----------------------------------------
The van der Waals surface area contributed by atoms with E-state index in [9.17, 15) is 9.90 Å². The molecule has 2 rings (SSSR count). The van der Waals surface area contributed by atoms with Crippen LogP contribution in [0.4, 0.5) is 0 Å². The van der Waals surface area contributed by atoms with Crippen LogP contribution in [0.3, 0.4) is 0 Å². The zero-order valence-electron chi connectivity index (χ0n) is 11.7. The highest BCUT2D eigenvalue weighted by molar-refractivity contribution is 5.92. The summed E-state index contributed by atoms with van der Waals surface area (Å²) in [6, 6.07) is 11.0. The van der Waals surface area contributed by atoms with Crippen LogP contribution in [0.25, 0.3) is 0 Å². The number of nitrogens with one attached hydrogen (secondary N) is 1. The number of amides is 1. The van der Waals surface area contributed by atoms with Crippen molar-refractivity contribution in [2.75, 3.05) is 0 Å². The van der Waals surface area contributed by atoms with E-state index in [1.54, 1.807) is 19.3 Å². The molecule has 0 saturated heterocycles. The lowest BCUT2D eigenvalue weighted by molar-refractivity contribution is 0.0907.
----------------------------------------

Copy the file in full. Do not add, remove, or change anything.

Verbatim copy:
The van der Waals surface area contributed by atoms with E-state index in [9.17, 15) is 9.90 Å². The molecule has 2 rings (SSSR count). The van der Waals surface area contributed by atoms with Crippen LogP contribution in [0.4, 0.5) is 0 Å². The van der Waals surface area contributed by atoms with Crippen LogP contribution in [0.3, 0.4) is 0 Å². The zero-order valence-electron chi connectivity index (χ0n) is 11.7. The highest BCUT2D eigenvalue weighted by molar-refractivity contribution is 5.92. The summed E-state index contributed by atoms with van der Waals surface area (Å²) in [6, 6.07) is 11.0. The van der Waals surface area contributed by atoms with Crippen LogP contribution in [0.25, 0.3) is 0 Å². The number of nitrogens with one attached hydrogen (secondary N) is 1. The number of amides is 1. The van der Waals surface area contributed by atoms with Crippen molar-refractivity contribution in [2.75, 3.05) is 0 Å². The van der Waals surface area contributed by atoms with E-state index in [1.54, 1.807) is 19.3 Å². The molecule has 0 saturated heterocycles. The lowest BCUT2D eigenvalue weighted by molar-refractivity contribution is 0.0907.